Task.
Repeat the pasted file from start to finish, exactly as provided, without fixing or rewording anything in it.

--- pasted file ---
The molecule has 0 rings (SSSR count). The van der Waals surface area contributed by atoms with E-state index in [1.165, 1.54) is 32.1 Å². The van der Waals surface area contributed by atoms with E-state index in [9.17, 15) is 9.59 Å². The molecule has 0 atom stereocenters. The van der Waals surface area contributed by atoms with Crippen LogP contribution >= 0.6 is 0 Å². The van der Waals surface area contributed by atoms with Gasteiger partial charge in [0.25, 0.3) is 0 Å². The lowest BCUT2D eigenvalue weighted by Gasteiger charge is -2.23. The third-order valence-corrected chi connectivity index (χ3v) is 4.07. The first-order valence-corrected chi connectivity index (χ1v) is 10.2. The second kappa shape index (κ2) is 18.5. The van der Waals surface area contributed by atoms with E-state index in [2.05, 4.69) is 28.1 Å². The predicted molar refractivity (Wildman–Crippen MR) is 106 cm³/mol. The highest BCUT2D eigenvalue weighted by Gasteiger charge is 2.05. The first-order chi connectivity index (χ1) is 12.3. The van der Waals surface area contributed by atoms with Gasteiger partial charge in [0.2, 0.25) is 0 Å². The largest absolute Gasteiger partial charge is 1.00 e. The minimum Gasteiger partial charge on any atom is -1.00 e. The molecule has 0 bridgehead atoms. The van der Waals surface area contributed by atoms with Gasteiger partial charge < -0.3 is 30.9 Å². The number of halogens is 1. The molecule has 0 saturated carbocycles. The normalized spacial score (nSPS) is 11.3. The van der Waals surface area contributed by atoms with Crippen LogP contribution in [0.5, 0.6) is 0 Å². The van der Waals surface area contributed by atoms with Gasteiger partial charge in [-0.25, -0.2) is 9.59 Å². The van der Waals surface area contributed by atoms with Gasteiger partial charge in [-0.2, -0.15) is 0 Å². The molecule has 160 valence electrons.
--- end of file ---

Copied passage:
The molecule has 0 rings (SSSR count). The van der Waals surface area contributed by atoms with E-state index in [1.165, 1.54) is 32.1 Å². The van der Waals surface area contributed by atoms with E-state index in [9.17, 15) is 9.59 Å². The molecule has 0 atom stereocenters. The van der Waals surface area contributed by atoms with Crippen LogP contribution >= 0.6 is 0 Å². The van der Waals surface area contributed by atoms with Gasteiger partial charge in [0.25, 0.3) is 0 Å². The lowest BCUT2D eigenvalue weighted by Gasteiger charge is -2.23. The third-order valence-corrected chi connectivity index (χ3v) is 4.07. The first-order valence-corrected chi connectivity index (χ1v) is 10.2. The second kappa shape index (κ2) is 18.5. The van der Waals surface area contributed by atoms with E-state index in [2.05, 4.69) is 28.1 Å². The predicted molar refractivity (Wildman–Crippen MR) is 106 cm³/mol. The highest BCUT2D eigenvalue weighted by Gasteiger charge is 2.05. The first-order chi connectivity index (χ1) is 12.3. The van der Waals surface area contributed by atoms with Gasteiger partial charge in [0.2, 0.25) is 0 Å². The largest absolute Gasteiger partial charge is 1.00 e. The minimum Gasteiger partial charge on any atom is -1.00 e. The molecule has 0 bridgehead atoms. The van der Waals surface area contributed by atoms with Gasteiger partial charge < -0.3 is 30.9 Å². The number of halogens is 1. The molecule has 0 saturated carbocycles. The normalized spacial score (nSPS) is 11.3. The van der Waals surface area contributed by atoms with Crippen LogP contribution in [0.5, 0.6) is 0 Å². The van der Waals surface area contributed by atoms with Gasteiger partial charge in [-0.25, -0.2) is 9.59 Å². The van der Waals surface area contributed by atoms with Gasteiger partial charge in [-0.2, -0.15) is 0 Å². The molecule has 160 valence electrons.